Four years ago I started researching students who used drugs like Adderall and Ritalin for academic purposes. Maybe you’ve seen my flyers around campus or have a friend who was actually brave enough to sit down with me and let me interview them.
This project became my dissertation, which is almost finished, as is my time at UCLA. But if I could summarize the culmination of my graduate education into a single bold statement/prediction, it would be that college students really like their drugs, and see no compelling reason to stop doing anything that they see as potentially enabling their success.
Before I go any further, I want to apologize in advance to anybody who reads this and was previously unaware of the dilemma of cognitive enhancement. It’s the kind of topic that makes any prevention-oriented research self-defeating, since the idea alone of a drug with academic utility is bound to be virally appealing in fiercely competitive climates like UCLA.
In other words, how can I, or any researcher, talk truthfully about cognitive enhancement in the name of prevention or “responsibility” without making it sound appealing to anybody?
It’s not for everybody. Stimulant medications are controlled substances with physiological, psychological, and legal risks. But the truth is that many college students feel that the associated risks are far outweighed by the academic benefits of use. What’s even more problematic is that research doesn’t completely disagree.
Concern over collegiate “cognitive enhancement” is nothing new, but higher education has done little since ADHD-diagnosed students first began bringing their renewable Ritalin prescriptions to college in the mid 1990s. Word quickly got out that there was something “better” than coffee.
National databases on collegiate substance abuse put non-medical use of stimulant medications at around 8%, which doesn’t include the approximately 7.5% of American students diagnosed with ADHD. Independent studies conducted on college campuses report illicit use prevalence at 25% and as high as 34%, with over half of upperclassmen and students in Greek life having used prescription stimulants.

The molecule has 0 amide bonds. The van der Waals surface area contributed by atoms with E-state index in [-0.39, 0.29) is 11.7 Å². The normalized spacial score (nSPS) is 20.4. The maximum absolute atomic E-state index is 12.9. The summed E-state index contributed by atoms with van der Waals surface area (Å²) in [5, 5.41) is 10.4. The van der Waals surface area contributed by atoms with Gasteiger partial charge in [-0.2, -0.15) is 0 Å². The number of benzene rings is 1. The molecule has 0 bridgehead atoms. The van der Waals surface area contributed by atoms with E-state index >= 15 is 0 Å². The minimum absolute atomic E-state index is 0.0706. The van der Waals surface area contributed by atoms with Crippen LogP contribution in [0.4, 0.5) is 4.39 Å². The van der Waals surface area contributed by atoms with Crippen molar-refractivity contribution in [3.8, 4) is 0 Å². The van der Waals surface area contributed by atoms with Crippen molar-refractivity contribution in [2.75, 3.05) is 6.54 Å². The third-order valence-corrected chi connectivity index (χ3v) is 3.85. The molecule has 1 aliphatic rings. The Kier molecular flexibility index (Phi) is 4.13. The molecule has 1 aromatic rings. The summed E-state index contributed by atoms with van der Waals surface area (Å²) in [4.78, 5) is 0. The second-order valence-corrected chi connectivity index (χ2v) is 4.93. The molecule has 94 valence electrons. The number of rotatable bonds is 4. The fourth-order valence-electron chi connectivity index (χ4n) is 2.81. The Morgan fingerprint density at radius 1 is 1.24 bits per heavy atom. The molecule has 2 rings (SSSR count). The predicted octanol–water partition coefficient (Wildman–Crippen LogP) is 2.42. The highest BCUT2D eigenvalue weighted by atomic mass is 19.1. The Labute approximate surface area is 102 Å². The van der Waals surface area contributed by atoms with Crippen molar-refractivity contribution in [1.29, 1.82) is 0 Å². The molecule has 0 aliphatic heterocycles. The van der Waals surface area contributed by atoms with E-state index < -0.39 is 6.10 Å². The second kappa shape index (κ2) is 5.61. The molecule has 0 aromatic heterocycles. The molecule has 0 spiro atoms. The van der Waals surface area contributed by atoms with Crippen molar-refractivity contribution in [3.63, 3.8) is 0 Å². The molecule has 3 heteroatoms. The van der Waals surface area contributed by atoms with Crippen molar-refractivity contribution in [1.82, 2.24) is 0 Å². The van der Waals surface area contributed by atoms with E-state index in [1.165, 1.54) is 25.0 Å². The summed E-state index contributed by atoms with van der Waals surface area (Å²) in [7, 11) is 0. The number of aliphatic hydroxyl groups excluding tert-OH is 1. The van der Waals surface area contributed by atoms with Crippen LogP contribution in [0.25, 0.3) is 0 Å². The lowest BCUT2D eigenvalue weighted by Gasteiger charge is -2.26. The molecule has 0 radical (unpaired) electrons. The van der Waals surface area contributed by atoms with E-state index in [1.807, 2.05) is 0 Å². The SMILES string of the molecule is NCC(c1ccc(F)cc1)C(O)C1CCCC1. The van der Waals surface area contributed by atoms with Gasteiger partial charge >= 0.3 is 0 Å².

From The Beatles and Elvis to JFK and Hitler, speed scares are not without historical precedent. Desoxyn and Pervitin were used heavily by both allied and axis military soldiers in World War II, (Provigil and Adderall are still used today by British forces and Air Force pilots). The then over-the-counter stimulant Benzedrine allowed Jack Kerouac to pen “On the Road” in 20 days, while domestic use of amphetamine pills were immortalized in the Rolling Stones’ song “Mother’s Little Helper."
Two things separate this generation of stimulant use from the past: medical sophistication and the advent of ADHD. Today’s drugs are better, and we’re vastly more knowledgeable about what they do. Leading clinical researchers and bioethicists have recently started conceding that these drugs may actually work, leading to real gains in concentration, memory, and sustained cognitive performance.
ADHD is a different kind of game changer in that it medically legitimizes the everyday use of amphetamines for a relatively broad swath of the population. This separates our current dilemma with prescription amphetamines over controversies in past decades.
Despite skepticism from conservative pundits, the Church of Scientology, and my dad, ADHD is a real condition with real genetic determinants. It is about 70% heritable, which is as much as height, or blood pressure. But this doesn’t mean that our diagnostic system isn’t flawed. Many savvy, opportunistic students and parents have been known to feign ADHD symptoms just to seek medications. This is called “doctor shopping.”
I certainly saw some of this in my own research, but it was surprising to see how the situation with unstoppable drug-seeking behavior mirrored the burgeoning medical cannabis scene that erupted throughout Los Angeles over the past several years.
I recruited students who used “any drug” for academic purposes, and to my surprise, many inquired about using marijuana and salvia (which is currently legal) for creative purposes.
Whether you find the premise of creativity-enhancing drug use plausible or not, there is an historical precedent for that too. Literary greats generally preferred booze, but prolific drug using artists and intellectuals included the beat poets and bebop jazz generation, Francis Crick, Aldous Huxley, and again, The Beatles.
As seen with medical cannabis, some drug policies seem to be in flux, or at least newly reopen to public debate. Distinguishing what’s legal or illegal, however, isn’t as important as what’s “responsible” or “moderate,” and it may be moot if anybody can get what they want, whenever they want. We may be there already.